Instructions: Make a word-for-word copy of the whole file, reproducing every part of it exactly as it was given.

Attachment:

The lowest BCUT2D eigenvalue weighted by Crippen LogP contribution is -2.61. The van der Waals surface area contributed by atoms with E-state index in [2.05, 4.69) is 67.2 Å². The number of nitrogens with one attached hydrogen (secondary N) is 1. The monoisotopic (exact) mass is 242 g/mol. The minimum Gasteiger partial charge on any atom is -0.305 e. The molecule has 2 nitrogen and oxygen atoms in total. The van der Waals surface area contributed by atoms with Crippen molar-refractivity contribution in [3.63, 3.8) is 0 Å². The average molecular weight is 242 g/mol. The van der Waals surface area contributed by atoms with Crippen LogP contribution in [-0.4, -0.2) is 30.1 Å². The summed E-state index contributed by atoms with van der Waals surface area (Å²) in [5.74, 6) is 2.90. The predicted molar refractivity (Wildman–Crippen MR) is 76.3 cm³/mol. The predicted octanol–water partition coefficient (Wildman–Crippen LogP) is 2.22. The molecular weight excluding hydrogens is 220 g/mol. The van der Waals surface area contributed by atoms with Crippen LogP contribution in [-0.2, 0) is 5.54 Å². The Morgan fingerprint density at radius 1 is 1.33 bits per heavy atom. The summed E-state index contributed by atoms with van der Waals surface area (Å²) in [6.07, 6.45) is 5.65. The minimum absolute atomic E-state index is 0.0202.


The lowest BCUT2D eigenvalue weighted by Crippen LogP contribution is -2.61. The van der Waals surface area contributed by atoms with E-state index in [2.05, 4.69) is 67.2 Å². The number of nitrogens with one attached hydrogen (secondary N) is 1. The monoisotopic (exact) mass is 242 g/mol. The minimum Gasteiger partial charge on any atom is -0.305 e. The molecule has 2 nitrogen and oxygen atoms in total. The van der Waals surface area contributed by atoms with Crippen molar-refractivity contribution in [3.63, 3.8) is 0 Å². The average molecular weight is 242 g/mol. The van der Waals surface area contributed by atoms with Crippen LogP contribution in [-0.4, -0.2) is 30.1 Å². The summed E-state index contributed by atoms with van der Waals surface area (Å²) in [5.74, 6) is 2.90. The predicted molar refractivity (Wildman–Crippen MR) is 76.3 cm³/mol. The predicted octanol–water partition coefficient (Wildman–Crippen LogP) is 2.22. The molecular weight excluding hydrogens is 220 g/mol. The van der Waals surface area contributed by atoms with Crippen LogP contribution in [-0.2, 0) is 5.54 Å². The Morgan fingerprint density at radius 1 is 1.33 bits per heavy atom. The summed E-state index contributed by atoms with van der Waals surface area (Å²) in [6.07, 6.45) is 5.65. The minimum absolute atomic E-state index is 0.0202.